As we quickly approach the holiday season, it’s apparent that we’ll begin to accumulate a lot more “stuff.” Along with that extra stuff, also comes extra waste. An additional 540,000 tons of wrapping paper adds to the 25 per cent more waste thrown out over the holidays.
I’m sure you won’t be surprised to discover that I would like to convince you to ditch the extra stuff and wrapping paper. I’d like to encourage you to cut the extra manufacturing, shipping, packaging and eventual disposal of it. After all, it’s possible that your favourite uncle doesn’t actually need that Einstein bobble head.
Like any form of change, it may be easier to make this change slowly. This approach may take a bit more creativity, but I wager that once you start, you may find yourself more excited about what you do give. Many people really don’t need any gift at all. Having a mother who was a teacher, let me reassure you that teachers really don’t need any more soap, or mugs or fish-shaped dishes. They would, however, really appreciate a thoughtfully made card or letter telling them how much they are appreciated.
There are many options and approaches to avoid giving more stuff. I personally love experience gifts. Of course, they should be thoughtful and personalized (sky-diving may be a risk).
With my own family, when we finally made the shift, we decided that each couple would take turns planning a fun night out for everyone with a spending cap that is less than what we would have spent on gifts. It is a great way to have new experiences together and ensures we aren’t just together for the holidays. There are so many amazing options, such as sporting events, theatre, concerts, travel, etc.
Another great option is to buy consumables, such as food or drink. A nice bottle of Niagara wine or locally brewed craft beer are great ideas. Something like a “picnic in a box” could be really fun (especially if it comes with an attached babysitting coupon). Pampering gifts or memberships may also be really appreciated (think Library of Things membership for a new home-owner).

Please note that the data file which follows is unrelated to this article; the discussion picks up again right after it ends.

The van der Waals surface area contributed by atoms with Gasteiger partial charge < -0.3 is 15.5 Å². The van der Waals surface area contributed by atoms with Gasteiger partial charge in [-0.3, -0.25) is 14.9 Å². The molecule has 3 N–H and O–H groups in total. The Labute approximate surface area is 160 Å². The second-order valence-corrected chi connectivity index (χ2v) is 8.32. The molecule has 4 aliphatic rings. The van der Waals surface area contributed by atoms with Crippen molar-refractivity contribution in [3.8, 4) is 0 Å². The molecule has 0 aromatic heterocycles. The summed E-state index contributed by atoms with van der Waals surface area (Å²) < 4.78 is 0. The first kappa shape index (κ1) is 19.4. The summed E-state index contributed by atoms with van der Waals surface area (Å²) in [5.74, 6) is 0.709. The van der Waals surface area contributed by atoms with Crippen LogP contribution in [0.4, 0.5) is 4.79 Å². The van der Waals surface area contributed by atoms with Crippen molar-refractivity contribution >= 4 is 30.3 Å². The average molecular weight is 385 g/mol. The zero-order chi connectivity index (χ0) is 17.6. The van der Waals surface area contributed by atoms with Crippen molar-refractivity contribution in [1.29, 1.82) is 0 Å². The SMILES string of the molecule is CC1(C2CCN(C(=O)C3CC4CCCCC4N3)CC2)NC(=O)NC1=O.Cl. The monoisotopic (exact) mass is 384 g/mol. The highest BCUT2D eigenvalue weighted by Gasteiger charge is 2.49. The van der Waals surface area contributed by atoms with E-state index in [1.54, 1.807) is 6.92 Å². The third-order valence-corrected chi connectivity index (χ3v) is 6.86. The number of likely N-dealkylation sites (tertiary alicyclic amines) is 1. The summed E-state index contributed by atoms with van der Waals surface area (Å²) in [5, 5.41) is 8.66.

Since reuse is one of the important “R’s,” upcycled items are not only keeping something out of landfill, but often support local artisans and are generally unique. Last year, when my husband’s wallet broke, I bought him one made from damaged bike tires.
I also love the idea of a White Elephant exchange, where you wrap up something from your own home and each person takes a wrapped gift or steals from someone else. Similarly, you could issue a challenge of only exchanging goods from local second hand shops. Ideally, you would skip the battery-operated items since batteries are a huge contributor to waste.
If you are uncomfortable with the idea of arriving empty-handed, you could consider buying a “green” product. If you can find something that you are convinced they will enjoy using and will replace a more harmful product, you may even be able to create a convert. Something like nice cloth napkins, or silicone lids to replace kitchen wrap may connect with someone who has already started to make changes.
Finally, you could consider giving a donation to a local charity in the receiver’s name. In this case, it is particularly important that this be personalized and matched with their own interests.
If you are going to skip gifts, chat with people early to avoid uncomfortable situations. Many people will even be relieved to know that you are happy with a holiday get-together, instead. Admittedly, kids can be harder to convince, but include them in the fun of thinking up things for others and be creative. The earlier you start, the easier it will be.
I believe that the spirit of the holidays feels even stronger after you ditch the stuff-heavy approach. In the end, a nice card or a lovely note can go a long way. After all, the holidays really are about enjoying time spent with family and friends. Using creative ways to show your appreciation for what they bring to your life will probably have a bigger impact than one more thing they have to find space for.
Stacey Danckert is the co-director of Waterloo Region Environment Network (WREN).